Amid tighter federal legislation on large-sum transactions, the Canadian Real Estate Association (CREA) said that the government’s watchdog is not doing its part in ensuring that industry professionals get a better understanding of the rules.
CREA vice president of government and public relations Randall McCauley said that while there is indeed an immediate need for a better compliance rate, the Financial Transactions and Reports Analysis Centre (FinTRAC) should address policy questions as clearly as possible.
“Any rule, regulation or law is subject to interpretation. We're asking, ‘How would you interpret this regulation?’ ... and they won't give us a clear answer,” McCauley told The Canadian Press.
“If you were doing nothing and you do something then technically, I guess, yes that's an improvement,” McCauley said of the FinTRAC’s recent efforts to improve its realtors’ education program.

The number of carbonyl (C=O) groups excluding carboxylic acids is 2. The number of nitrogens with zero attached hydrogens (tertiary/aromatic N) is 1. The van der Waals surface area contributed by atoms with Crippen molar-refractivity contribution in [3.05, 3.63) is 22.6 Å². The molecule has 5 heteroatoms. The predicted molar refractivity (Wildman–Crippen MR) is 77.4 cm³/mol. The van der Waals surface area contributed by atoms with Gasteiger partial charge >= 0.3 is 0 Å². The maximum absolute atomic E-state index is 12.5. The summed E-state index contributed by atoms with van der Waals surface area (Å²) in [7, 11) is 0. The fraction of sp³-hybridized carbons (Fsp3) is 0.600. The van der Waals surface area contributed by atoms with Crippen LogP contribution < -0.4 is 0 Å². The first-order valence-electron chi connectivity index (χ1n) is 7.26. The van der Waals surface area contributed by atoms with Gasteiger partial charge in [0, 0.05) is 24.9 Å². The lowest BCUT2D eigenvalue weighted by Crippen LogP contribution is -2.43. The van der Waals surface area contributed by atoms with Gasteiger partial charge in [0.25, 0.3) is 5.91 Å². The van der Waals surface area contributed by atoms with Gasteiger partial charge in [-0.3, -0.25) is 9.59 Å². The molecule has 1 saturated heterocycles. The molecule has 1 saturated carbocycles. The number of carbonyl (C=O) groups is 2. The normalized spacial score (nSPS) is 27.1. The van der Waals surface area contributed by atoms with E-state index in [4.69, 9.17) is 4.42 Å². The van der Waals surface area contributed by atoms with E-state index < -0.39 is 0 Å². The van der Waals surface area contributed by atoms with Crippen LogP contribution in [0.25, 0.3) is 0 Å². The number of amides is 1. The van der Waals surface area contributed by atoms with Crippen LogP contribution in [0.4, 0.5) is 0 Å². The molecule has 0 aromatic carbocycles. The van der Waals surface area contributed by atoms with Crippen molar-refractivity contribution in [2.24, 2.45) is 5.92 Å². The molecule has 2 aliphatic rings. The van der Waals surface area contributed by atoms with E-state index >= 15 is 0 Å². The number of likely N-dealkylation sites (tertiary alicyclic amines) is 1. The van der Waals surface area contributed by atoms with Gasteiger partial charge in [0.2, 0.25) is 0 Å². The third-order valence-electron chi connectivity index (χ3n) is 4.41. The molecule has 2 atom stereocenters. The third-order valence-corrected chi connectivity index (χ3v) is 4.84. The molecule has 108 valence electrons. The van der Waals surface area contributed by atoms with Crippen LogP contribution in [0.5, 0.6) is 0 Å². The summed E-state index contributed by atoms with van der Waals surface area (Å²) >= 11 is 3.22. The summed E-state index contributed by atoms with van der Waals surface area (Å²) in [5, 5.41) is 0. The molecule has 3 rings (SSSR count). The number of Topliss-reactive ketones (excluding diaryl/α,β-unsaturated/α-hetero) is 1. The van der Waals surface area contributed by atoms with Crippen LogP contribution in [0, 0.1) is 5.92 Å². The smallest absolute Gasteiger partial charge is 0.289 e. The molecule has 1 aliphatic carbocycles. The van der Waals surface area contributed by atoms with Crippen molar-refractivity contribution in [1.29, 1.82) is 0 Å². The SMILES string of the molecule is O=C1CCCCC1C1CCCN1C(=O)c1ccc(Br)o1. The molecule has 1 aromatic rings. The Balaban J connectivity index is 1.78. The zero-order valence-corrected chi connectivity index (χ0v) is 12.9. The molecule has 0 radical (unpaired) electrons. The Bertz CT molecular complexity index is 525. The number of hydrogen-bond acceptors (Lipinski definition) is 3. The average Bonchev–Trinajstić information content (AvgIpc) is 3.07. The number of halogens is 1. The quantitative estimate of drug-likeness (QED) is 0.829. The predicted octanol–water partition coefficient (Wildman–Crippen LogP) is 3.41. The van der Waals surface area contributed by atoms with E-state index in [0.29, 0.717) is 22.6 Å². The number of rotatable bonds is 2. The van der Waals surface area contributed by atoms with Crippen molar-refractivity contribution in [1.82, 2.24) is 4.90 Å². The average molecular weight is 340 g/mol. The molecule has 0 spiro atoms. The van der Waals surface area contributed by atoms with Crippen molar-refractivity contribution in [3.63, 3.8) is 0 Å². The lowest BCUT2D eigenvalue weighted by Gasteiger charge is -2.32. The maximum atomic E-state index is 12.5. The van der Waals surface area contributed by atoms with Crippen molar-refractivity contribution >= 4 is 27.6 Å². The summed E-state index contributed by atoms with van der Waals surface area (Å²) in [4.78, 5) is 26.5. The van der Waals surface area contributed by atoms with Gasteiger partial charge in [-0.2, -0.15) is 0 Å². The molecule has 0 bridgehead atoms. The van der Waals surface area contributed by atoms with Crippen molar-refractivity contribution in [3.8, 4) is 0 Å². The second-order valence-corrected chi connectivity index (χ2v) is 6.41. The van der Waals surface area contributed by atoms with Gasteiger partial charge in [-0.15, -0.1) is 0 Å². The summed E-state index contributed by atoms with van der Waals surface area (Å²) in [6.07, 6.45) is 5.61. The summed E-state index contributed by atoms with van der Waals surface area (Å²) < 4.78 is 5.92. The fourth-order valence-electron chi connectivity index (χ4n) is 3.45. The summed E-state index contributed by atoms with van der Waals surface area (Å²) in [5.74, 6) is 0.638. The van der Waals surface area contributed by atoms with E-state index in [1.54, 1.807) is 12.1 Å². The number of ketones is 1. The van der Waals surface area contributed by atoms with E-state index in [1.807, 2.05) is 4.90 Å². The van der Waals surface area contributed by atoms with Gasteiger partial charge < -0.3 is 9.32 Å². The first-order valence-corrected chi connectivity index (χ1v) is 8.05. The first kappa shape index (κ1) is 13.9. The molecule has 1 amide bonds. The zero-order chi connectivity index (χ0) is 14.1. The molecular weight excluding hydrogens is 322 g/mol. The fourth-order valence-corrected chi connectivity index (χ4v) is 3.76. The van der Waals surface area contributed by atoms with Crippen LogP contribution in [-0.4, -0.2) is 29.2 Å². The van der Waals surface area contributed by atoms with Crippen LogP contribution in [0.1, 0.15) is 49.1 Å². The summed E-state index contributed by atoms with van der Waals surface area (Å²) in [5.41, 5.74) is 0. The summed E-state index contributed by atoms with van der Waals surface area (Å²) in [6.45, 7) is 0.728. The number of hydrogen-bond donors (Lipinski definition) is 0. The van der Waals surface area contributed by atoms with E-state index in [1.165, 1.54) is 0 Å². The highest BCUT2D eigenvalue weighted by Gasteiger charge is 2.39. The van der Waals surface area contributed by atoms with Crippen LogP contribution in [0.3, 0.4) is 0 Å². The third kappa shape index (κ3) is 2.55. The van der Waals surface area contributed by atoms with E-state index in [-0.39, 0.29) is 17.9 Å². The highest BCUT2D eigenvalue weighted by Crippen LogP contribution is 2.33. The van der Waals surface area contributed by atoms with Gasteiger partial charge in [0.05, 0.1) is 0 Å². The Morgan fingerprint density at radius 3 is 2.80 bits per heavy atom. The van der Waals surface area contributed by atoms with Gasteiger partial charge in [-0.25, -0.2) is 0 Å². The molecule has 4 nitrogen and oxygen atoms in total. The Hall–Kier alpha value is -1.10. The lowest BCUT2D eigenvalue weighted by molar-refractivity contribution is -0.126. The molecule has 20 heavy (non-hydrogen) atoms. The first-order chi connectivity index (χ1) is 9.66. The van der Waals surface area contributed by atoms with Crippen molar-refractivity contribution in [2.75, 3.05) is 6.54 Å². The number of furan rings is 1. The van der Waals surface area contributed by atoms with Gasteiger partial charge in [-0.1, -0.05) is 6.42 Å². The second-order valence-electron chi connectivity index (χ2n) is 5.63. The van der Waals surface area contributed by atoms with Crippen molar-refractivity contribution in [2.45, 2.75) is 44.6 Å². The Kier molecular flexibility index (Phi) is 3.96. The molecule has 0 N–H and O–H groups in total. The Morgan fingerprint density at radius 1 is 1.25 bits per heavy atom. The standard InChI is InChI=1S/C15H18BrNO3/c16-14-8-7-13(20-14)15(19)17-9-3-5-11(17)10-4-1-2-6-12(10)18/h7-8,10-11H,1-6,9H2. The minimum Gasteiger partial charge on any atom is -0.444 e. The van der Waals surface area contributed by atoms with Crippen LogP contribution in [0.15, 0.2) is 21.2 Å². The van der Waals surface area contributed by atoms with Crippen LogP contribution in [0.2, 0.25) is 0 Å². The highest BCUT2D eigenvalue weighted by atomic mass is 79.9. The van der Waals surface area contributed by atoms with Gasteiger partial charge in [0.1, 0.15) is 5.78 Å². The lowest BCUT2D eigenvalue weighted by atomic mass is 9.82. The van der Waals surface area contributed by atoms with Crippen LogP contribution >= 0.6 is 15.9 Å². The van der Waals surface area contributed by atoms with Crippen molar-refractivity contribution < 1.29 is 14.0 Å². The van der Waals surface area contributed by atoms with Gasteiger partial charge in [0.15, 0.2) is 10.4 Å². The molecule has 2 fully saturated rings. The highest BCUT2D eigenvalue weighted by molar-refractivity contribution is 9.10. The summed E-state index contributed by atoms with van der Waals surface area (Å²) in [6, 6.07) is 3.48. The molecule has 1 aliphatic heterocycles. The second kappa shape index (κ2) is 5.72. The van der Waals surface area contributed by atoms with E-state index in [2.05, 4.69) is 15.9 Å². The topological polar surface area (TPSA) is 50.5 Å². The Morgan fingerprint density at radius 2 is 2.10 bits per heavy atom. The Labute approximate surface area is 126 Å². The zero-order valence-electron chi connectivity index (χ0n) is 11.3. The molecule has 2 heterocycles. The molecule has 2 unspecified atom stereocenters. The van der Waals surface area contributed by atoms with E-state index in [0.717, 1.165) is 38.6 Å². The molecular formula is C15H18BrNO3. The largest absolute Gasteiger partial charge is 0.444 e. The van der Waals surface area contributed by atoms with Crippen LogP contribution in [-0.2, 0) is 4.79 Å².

For instance, the latest rules hold that those who conduct two transactions within a few years would be more closely monitored under suspicion of high risk and illicit activity. McCauley countered that this is an extremely common practice, especially among growing families looking for more and more space.
“I think there's room for FinTRAC to work with us to understand the nature of the business,” McCauley said.
FinTRAC maintained that it has allotted “significant time and effort” in collaborating with the association. The agency said that it has assisted with the CREA’s drive to improve its anti-money laundering manual and online training.
“What we have found more generally in the real estate sector are issues with compliance regimes, policies and procedures, training, as well as record-keeping and reporting,” FinTRAC spokeswoman Renee Bercier wrote in an email.